US judge orders release of FTX boss Bankman-Fried on $250 million bail
FTX co-founder Sam Bankman-Fried, who is accused of misappropriating billions of dollars deposited in the crypto currency exchange, walked out of federal courthouse in New York on Thursday after posting $250 million personal recognizance bond.
Bankman-Fried got into a black SUV and was driven away at the start of a cross-country trip that'll eventually end at his parents' home in Palo Alto, California, where he'll be kept under house arrest, under terms set by a federal judge.
The 30-year-old appeared in court one day following his extradition from the Bahamas, where he was arrested on Dec. 12 following his indictment on a slew of charges related to the collapse of FTX.
Bankman-Fried, wearing a dark blue suit and tan shoes, walked into court with shackles around his ankles. He did not speak until the end of the hearing.
A recognizance bond is a written commitment from the accused to appear in court when ordered. In return, Bankman-Fried’s camp will not be required to meet the full collateral requirements on the bail.
The terms of package, described by U.S. Attorney Nicolas Roos as “highly restrictive” and the largest pretrial bond that he could recall, were agreed to by federal prosecutors and Bankman-Fried’s attorneys, CNBC reported.
The “$250 million personal recognizance bond signed by Mr. Bankman-Fried and co-signed by his parents ... will be secured by the parents’ equity interest in their home” in Palo Alto, California, U.S. Attorney’s Office spokesperson Nicholas Biase said in a statement after the court appearance.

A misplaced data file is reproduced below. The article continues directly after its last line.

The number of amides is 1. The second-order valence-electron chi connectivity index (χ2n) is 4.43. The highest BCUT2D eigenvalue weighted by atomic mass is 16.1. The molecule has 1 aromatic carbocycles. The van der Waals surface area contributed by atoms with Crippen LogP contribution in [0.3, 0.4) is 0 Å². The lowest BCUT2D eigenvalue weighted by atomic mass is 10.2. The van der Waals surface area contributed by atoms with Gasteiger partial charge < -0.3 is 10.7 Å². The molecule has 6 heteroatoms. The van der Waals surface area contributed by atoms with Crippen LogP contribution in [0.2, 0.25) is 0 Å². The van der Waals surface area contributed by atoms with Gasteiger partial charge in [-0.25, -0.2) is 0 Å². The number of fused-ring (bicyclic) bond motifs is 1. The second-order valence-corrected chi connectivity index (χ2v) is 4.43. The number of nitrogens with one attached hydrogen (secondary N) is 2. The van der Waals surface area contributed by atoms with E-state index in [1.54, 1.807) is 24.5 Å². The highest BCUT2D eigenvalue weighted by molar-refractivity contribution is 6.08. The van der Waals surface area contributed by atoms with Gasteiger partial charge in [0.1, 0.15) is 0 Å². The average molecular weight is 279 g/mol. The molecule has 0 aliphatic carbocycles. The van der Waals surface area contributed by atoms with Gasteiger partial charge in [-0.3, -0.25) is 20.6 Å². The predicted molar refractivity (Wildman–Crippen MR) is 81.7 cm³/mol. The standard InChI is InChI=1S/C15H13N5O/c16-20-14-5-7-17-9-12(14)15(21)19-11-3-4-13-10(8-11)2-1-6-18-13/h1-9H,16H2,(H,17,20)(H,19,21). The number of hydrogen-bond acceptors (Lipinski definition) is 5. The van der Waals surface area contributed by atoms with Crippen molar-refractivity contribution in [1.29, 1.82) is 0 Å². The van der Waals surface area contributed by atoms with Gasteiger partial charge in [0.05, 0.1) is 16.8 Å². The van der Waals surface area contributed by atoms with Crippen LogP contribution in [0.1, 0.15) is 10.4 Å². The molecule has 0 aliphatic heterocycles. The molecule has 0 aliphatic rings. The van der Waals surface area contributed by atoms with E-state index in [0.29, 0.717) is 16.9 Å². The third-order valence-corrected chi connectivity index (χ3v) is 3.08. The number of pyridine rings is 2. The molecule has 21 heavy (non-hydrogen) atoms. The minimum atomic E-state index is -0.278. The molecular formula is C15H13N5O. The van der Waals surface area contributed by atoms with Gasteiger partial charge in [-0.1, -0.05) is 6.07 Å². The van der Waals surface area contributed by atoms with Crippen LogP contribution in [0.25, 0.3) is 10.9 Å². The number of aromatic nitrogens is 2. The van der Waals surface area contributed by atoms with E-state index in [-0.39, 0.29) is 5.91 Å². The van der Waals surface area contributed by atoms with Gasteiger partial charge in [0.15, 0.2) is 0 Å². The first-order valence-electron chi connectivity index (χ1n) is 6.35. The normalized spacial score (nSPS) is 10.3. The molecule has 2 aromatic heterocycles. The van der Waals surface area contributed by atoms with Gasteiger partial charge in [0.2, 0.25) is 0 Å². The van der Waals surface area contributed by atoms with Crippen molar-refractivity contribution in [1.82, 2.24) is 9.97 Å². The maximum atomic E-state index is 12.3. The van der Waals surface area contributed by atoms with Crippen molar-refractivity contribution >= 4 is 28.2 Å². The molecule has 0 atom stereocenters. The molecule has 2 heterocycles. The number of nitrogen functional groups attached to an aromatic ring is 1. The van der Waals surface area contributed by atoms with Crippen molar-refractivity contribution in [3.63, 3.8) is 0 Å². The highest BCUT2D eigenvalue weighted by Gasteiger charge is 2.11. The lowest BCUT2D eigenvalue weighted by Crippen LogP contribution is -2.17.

Bankman-Fried’s parents, both Stanford Law professors, were in the courtroom.
Judge Gabriel Gorenstein said Bankman-Fried will require “strict” supervision following his release to his parents’ California home.
He must wear an electronic monitoring bracelet, submit to mental health counseling and will be restricted to the Northern District of California, according to the bail terms.
Bankman-Fried will also be barred from opening any new lines of credit while awaiting trial.
He was indicted in the Southern District of New York on eight counts, including defrauding FTX lenders and customers, money laundering and campaign finance offenses. He was also charged last week by the U.S. Securities and Exchange Commission with defrauding investors and enriching his privately held crypto hedge fund Alameda Research.
The alleged fraud against customers began in 2019, the Justice Department has said. Gretchen Lowe, the acting director of the Commodity Futures Trading Commission’s Enforcement Division, has pegged customer losses at more than $8 billion.
U.S. Attorney Damian Williams called Bankman-Fried’s actions with FTX “one of the biggest financial frauds in American history.”
Bankman-Fried was hailed as a crypto genius with FTX once reportedly valued at a whopping $32 billion, until the exchange collapsed in November.
He told Axios in late November he had $100,000 left in his bank account the last time he checked.
Thursday's development came one day after a federal prosecutor in New York announced two of Bankman-Fried’s top business partners — an FTX co-founder and the former CEO of the hedge fund Alameda Research — pleaded guilty to fraud.
Former Alameda CEO Caroline Ellison and FTX co-founder Gary Wang are cooperating with prosecutors, the U.S. attorney for Southern New York said in a video statement.
Bankman-Fried's next hearing is set for Jan. 3. He'll likely appear remotely from his parents' home.
Gorenstein told him if he failed to appear or committed bail jumping, there would be a warrant issued for his arrest. The judge asked Bankman-Fried if he understood.
“Yes, I do,” he said.
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